Yemenis Protest Against Pro-Saudi Government as Prices Soar
(Bloomberg) -- Hundreds of Yemenis took to the streets to protest the depreciation of the national currency, chanting against the government and its Saudi allies as rising prices deepen the destitution in the war-devastated nation.
Residents blocked roads with burning tires and closed their businesses in the southwestern city of Taiz, which has been under siege by the Iran-backed Houthi rebels for three years. The protesters chanted “no legitimacy” and burned pictures of President Abd Rabbuh Mansur Hadi, Saudi King Salman and Crown Prince Mohammed Bin Salman.
The intervention of a Saudi-led military coalition in Yemen’s civil war has contributed to the humanitarian catastrophe in the country, where disease and starvation have emerged as bigger dangers than bombs and gunfire.
Yemen’s rial lost about a third of its value relative to the dollar last month, pushing up prices of basic goods. In September, the central bank raised quarterly yields on certificates of deposit to 27 percent and on government bonds to 17 percent in an effort to halt the currency’s decline.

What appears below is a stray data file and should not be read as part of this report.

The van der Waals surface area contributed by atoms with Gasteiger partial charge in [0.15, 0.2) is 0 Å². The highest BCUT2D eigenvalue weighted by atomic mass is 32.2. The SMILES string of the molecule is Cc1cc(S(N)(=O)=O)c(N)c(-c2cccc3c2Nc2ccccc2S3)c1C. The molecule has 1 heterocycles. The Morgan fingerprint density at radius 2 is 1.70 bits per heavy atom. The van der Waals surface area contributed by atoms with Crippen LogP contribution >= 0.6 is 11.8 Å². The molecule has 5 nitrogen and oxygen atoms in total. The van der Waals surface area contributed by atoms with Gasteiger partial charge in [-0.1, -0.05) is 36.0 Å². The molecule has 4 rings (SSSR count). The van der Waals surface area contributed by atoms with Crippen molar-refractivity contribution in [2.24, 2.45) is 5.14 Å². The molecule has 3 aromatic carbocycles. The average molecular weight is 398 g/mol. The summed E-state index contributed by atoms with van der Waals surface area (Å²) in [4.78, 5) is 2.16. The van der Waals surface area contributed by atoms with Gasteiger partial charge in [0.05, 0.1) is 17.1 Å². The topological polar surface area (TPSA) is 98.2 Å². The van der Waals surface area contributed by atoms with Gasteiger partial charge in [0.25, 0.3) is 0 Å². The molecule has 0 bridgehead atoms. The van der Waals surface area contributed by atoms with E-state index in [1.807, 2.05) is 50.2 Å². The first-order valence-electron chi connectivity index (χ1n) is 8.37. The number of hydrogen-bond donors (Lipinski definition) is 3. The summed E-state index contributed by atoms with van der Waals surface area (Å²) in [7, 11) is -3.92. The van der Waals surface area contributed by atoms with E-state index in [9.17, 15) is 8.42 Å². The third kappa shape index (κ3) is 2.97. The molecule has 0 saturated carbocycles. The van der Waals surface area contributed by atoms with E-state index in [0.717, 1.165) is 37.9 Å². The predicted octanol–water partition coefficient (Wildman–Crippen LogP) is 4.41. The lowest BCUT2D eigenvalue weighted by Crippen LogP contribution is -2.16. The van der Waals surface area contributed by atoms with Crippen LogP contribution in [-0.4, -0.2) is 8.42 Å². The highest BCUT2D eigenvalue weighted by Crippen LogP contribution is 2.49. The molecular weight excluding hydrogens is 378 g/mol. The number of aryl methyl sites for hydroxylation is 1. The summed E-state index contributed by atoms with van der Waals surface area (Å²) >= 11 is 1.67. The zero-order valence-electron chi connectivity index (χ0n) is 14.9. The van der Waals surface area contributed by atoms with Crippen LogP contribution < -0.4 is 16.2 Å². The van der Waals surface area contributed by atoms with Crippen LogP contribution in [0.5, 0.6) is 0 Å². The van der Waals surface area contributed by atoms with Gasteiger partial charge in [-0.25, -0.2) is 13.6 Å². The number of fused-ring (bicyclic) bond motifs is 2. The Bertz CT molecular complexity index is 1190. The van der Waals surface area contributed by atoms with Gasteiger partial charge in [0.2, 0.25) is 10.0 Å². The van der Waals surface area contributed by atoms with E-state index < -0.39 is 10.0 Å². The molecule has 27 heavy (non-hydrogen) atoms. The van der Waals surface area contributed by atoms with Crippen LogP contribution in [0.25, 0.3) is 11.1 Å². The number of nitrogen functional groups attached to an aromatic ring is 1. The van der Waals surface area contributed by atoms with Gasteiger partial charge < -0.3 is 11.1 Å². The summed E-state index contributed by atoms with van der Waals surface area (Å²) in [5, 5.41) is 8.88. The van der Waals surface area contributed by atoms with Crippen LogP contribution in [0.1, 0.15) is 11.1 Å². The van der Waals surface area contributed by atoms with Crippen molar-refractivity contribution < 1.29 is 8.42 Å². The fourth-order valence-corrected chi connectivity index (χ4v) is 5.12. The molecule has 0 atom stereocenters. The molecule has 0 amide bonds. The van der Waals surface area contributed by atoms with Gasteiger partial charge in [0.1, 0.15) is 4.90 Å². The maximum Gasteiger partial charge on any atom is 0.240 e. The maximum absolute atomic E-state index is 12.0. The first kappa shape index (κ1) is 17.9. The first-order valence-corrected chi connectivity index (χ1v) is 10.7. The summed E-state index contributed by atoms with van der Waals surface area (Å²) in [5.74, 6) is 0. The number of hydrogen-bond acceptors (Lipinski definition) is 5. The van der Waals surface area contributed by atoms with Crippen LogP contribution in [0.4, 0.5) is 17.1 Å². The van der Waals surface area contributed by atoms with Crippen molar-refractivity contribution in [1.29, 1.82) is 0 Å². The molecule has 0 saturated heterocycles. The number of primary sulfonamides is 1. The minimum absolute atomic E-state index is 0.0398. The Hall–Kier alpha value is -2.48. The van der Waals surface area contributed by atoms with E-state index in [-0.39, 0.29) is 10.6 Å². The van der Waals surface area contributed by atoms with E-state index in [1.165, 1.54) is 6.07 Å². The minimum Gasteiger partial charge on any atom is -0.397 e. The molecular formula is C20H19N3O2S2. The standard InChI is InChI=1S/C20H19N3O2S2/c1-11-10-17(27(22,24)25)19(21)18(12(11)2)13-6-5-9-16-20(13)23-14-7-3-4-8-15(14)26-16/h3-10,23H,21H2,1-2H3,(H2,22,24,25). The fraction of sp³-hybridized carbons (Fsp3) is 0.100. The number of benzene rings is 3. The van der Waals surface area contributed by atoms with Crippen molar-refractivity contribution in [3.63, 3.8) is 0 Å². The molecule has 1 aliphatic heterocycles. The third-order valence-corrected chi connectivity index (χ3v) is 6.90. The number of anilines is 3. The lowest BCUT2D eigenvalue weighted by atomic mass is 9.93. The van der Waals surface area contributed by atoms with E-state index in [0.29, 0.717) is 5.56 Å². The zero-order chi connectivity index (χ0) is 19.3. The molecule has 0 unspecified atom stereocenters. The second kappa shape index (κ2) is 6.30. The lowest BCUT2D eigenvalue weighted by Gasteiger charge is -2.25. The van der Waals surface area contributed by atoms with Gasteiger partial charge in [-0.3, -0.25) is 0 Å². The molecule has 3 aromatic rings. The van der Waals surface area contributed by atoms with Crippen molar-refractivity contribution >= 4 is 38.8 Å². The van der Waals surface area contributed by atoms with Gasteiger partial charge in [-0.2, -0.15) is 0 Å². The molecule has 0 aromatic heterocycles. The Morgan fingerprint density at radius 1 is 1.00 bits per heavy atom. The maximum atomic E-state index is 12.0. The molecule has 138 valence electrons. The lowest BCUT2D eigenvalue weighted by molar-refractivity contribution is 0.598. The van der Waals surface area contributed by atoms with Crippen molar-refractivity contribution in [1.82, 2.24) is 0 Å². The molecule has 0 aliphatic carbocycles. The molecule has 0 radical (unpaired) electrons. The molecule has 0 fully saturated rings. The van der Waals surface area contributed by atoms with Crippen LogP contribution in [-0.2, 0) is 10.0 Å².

On Monday, Saudi Arabia announced a $200 million grant to Yemen’s central bank meant to ease the country’s economic distress, just months after it deposited $2 billion there. A coalition of Arab states led by Saudi Arabia entered Yemen’s civil war in March 2015 to help restore the internationally recognized government of President Abd Rabbuh Mansur, who was forced into exile in Riyadh by the rebels.
The Yemeni socialist party, part of Hadi’s government, called for a small emergency cabinet and the lifting of restrictions on airports and seaports to facilitate the entry of relief aid and the production and export of oil and gas.
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